Review Summary: If you don't know what this sounds like by simply looking at the album cover then I don't know what to tell you.
Myrkgrav (Engl: Dark Grave) is a solo project by Norwegian musician Lars Jensen. A bit light to be considered black metal, but also a tad heavy to be considered traditional folk metal, I prefer Wikipedia's classification of the band as "blackened folk metal". To date, when barring a demo, a split, an EP, and a compilation, Myrkgrav has one studio album, Trollskau, Skrømt og Kølabrenning
(or Trollish Woods, Wraiths and Coalburning
), which was released in 2006. As could be deduced by the album title as well as the disclosure of genre, Trollskau
is a lyrical adventure through local Norwegian history and folklore, guided with bold and triumphant songwriting.
Much of Trollskau
follows the same basic formulas, but there is always enough variation to tell each track apart. The guitar riffs, which always flow at a medium-fast tempo, forgo technicality in favor of stable simplicity, usually rooted in familiar folk black metal chord progressions. The drumming has a "marching" feel to it, i.e. when the kick drum isn't pummeling a full 6/8 (or perhaps multiple triplet) pattern, there is almost always an eighth note before each cymbal and snare hit. Keyboards appear on most tracks, usually to add a nice extra layer of volume to chord progressions when the lead guitar breaks off for a solo or otherwise. I was unable to procure a list of all instruments used on the album (if any were even used besides the standard ones), but there doesn't seem to be any major use of regional folk instruments which are common in the genre (sorry jaw harp fans). The use of these instruments was not necessary though, as Jensen did an excellent job of conveying the mental imagery of his Norwegian mythological tales simply through his compositions.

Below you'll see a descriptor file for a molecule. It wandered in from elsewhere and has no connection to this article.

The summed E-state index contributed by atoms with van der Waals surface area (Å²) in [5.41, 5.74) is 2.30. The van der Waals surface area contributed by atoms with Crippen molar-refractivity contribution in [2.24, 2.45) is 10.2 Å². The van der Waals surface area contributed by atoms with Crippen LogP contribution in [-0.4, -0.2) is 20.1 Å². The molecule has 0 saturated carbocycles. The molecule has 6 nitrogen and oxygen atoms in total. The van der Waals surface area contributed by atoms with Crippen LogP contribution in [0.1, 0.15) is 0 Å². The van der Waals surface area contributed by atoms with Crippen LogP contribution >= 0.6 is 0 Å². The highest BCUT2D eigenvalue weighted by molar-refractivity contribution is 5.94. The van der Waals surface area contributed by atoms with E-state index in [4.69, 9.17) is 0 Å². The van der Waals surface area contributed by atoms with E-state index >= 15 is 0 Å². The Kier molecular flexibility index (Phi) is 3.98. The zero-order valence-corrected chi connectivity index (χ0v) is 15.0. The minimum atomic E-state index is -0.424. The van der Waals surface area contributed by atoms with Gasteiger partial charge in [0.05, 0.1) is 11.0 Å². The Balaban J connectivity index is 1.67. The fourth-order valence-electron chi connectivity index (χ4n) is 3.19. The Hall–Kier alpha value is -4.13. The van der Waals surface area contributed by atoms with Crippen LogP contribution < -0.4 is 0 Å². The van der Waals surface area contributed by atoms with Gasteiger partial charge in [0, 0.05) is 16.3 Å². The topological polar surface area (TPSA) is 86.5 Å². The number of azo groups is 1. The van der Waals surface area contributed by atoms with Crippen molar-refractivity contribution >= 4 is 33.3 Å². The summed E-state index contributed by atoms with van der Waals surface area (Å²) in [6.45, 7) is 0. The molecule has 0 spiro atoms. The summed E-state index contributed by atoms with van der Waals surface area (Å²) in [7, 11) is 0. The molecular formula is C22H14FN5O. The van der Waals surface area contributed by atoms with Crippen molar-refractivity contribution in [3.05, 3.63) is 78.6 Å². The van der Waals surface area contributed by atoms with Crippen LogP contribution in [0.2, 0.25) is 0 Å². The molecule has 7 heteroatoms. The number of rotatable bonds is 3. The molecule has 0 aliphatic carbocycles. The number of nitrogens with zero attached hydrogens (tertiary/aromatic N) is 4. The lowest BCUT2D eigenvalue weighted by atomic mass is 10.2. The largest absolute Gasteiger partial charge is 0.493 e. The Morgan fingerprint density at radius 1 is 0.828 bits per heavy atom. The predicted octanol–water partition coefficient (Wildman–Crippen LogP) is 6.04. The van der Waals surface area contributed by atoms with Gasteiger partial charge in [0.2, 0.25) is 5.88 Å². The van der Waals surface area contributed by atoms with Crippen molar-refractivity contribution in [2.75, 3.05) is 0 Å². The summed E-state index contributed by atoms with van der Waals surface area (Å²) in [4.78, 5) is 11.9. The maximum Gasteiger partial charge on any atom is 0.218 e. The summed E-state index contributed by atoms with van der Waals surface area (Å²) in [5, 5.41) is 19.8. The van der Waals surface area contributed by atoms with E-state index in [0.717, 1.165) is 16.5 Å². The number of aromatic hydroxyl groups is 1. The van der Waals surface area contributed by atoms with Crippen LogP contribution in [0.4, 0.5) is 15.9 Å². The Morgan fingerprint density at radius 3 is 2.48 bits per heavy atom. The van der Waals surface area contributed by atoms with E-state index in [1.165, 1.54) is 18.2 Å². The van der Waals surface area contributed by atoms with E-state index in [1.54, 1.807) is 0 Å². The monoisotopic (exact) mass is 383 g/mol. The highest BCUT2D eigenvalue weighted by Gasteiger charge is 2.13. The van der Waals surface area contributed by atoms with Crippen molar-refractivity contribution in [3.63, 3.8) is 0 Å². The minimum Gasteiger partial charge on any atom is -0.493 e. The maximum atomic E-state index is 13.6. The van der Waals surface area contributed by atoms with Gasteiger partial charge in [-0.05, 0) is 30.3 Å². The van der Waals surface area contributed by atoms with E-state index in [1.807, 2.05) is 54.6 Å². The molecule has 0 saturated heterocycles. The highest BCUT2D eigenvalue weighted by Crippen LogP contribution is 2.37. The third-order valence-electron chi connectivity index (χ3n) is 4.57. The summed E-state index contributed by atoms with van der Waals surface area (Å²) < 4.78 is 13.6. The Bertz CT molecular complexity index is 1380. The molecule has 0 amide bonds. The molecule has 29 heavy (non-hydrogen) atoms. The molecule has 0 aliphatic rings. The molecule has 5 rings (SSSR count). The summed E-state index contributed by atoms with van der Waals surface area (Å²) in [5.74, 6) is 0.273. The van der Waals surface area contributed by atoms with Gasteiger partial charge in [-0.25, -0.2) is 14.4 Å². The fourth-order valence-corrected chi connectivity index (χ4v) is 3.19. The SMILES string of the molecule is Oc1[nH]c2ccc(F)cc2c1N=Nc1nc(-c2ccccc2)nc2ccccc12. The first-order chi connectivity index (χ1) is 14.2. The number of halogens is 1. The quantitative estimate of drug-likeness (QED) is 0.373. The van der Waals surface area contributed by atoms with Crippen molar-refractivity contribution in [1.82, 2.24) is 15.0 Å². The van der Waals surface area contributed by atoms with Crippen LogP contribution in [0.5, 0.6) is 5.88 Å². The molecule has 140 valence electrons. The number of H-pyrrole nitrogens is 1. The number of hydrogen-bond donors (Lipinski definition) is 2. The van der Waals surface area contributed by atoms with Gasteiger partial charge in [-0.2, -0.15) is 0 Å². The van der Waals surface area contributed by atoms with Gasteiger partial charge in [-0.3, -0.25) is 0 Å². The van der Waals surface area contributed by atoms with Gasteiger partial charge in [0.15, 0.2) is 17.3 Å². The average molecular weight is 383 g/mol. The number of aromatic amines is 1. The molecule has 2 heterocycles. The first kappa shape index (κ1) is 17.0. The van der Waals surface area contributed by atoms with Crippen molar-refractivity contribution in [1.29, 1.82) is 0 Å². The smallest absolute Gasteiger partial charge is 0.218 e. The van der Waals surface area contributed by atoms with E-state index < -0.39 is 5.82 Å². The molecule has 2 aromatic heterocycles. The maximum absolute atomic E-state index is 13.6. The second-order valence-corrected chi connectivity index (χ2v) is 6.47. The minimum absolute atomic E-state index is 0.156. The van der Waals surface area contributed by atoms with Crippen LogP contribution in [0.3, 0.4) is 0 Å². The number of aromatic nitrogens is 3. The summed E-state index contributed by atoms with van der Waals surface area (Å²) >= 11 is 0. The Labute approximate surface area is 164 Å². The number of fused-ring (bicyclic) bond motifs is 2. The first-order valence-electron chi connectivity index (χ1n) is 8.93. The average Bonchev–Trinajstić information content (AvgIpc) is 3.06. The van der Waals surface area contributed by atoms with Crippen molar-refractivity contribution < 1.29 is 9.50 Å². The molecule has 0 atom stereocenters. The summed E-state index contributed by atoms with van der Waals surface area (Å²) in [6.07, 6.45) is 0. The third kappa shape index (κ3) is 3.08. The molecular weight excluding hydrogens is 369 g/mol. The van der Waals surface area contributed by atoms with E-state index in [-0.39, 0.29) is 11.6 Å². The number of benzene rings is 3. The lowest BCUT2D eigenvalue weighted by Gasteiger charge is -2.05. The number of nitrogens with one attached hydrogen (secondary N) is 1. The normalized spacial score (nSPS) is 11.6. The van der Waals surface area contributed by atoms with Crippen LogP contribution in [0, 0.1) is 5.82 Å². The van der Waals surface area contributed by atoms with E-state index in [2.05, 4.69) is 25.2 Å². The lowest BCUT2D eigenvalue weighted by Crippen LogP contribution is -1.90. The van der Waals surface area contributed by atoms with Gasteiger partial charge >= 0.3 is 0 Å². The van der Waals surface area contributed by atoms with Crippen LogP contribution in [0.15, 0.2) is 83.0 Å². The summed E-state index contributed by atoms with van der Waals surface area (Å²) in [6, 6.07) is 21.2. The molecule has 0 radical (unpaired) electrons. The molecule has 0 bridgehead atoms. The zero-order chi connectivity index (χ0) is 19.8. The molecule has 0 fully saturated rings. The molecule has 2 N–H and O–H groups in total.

The lyrics to Trollskau
are written entirely in Norwegian, which bums me out a little as solely an English speaker since it prohibits me from engaging with them while listening. Still, Jensen provides such a stellar vocal performance in his primary language and local dialect that I wouldn't desire for him to have performed the vocals in any other way. The ratio of which he sings and screams is about 50/50, with his choice in delivery always matching the current intensity of the song. His tenor singing often consists of multiple layers of harmony that create very memorable, epic-sounding choruses and chants. His harsh vocals range from middle to high pitched, but are not in any way abrasive. In fact, his articulation is so clear that I'm sure I'd be able to comprehend most of what he is screaming if I could understand his language.
There are two tracks at the end of Trollskau
, De To Spellemen
, that I feel stand apart from the others and are immediately memorable. De To Spellemen
consists of one stanza after another of infectiously catchy, rhyming verses, sung overtop of a keyboard-led beat with non-syllabic vocal harmonies filling up the background. Endetoner
, the final track, is a short instrumental that features the keyboard and lead guitar working together to create some beautiful concluding melodies that end the album on an uplifting note. The placement of these two tracks at the end of Trollskau
between them) dispels any possibility of the album seeming monotonous or overbearing.
is an impressive feat of blackened folk metal that combines heaviness and melody in a seamless fashion. With an overall runtime of 44 minutes and with no tracks that breach the six-minute mark, neither the album as a whole nor any individual tracks overstay their welcome, which can sometimes be an issue in both folk and black metal. Trollskau
is tremendously accessible, and is an album I would highly encourage any metal fan, no matter what subgenres they favor, to listen to.